Transferring students need to follow the same application process as first-time applicants to UCT for the LLB.
A UCT student in good academic standing may apply to transfer to the LLB degree, but must satisfy the requirements for admission to the LLB with their matric and NBT results (NBT requirement waived due to COVID-19). Successful applicants may be granted credit or exemption or both for courses already completed, up to a maximum of four full courses (or the equivalent).
A non-UCT student who has NOT been excluded from another university may apply to transfer to UCT as an LLB student but must satisfy the requirements for admission to the LLB with their matric and NBT results (note: NBT results waived as an application requirement for applications for 2021). Successful applicants may be granted credit or exemption or both for courses already completed, up to a maximum of four full courses (or the equivalent).
Credit and exemption will only be granted for courses taken at another institution if the Faculty is satisfied that the courses are substantially equivalent, in both content and standard, to the courses offered at UCT. Such transferring students will be required to complete the remaining courses prescribed for the LLB at this University over a period of not less than two years.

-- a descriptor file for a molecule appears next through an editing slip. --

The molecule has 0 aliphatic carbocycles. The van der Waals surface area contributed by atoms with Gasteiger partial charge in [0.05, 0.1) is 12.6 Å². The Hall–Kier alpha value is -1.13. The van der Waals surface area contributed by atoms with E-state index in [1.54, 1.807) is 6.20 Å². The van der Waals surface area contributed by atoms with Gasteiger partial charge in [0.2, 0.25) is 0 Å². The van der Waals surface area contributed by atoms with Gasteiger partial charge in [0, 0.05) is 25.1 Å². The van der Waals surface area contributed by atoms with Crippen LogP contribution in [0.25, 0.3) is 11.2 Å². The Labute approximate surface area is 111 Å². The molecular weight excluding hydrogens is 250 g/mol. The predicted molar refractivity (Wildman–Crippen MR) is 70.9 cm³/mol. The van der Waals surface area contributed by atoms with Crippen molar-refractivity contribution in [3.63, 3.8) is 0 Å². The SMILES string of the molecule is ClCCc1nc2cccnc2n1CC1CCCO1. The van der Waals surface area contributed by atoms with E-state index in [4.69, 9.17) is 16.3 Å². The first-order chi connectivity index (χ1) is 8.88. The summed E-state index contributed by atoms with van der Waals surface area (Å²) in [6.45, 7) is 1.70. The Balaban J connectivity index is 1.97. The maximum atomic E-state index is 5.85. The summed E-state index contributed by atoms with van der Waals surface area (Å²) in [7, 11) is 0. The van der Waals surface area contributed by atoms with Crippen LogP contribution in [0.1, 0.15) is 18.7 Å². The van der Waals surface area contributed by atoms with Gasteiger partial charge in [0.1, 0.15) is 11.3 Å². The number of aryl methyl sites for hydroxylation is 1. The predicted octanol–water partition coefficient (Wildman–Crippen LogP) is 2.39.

9. I have been made an offer to study Law. What now?
Once you have been made a firm offer to study at UCT, based on your final matric results, you are ready to start your first year. Details about Orientation, laptop requirements and other important notices are available in this download. Orientation dates will be made available once they have been finalised by the university. Perhaps you have questions about credit transfers, financial support, parent orientation sessions, or other issues - have a look at this download to see if your questions are answered.
There is plenty more information on the whats and hows of being a UCT Law student - have a browse through, along with information about the Law Students Council who would be your spokespeople and representatives in the Faculty of Law.
You may want to find out about available courses in the Faculty of Law - you can find all courses listed in the Faculty Handbook, or on the websites of each of our three Departments - Private Law, Commercial Law and Public Law.
You may wonder where the Law Library is, and who the Law Library staff are who will be assisting you as you navigate your way around the best-stocked Law Library on the continent.
The Legal Practice Act 28 of 2014 provides that the LLB is the universal legal qualification for admission and enrolment as an advocate or attorney. Normally those who wish to enter private practice as advocates are required to become members of a Bar Association by undergoing a period of training in pupillage with a practising member of the Bar and by sitting an admission examination. Before admission as an attorney, an LLB graduate must serve as a candidate attorney with a practising attorney. Attendance at a practical legal training course or performance of community service may reduce the period required to serve articles. Thereafter candidates write a professional examination set by the relevant provincial Law Society.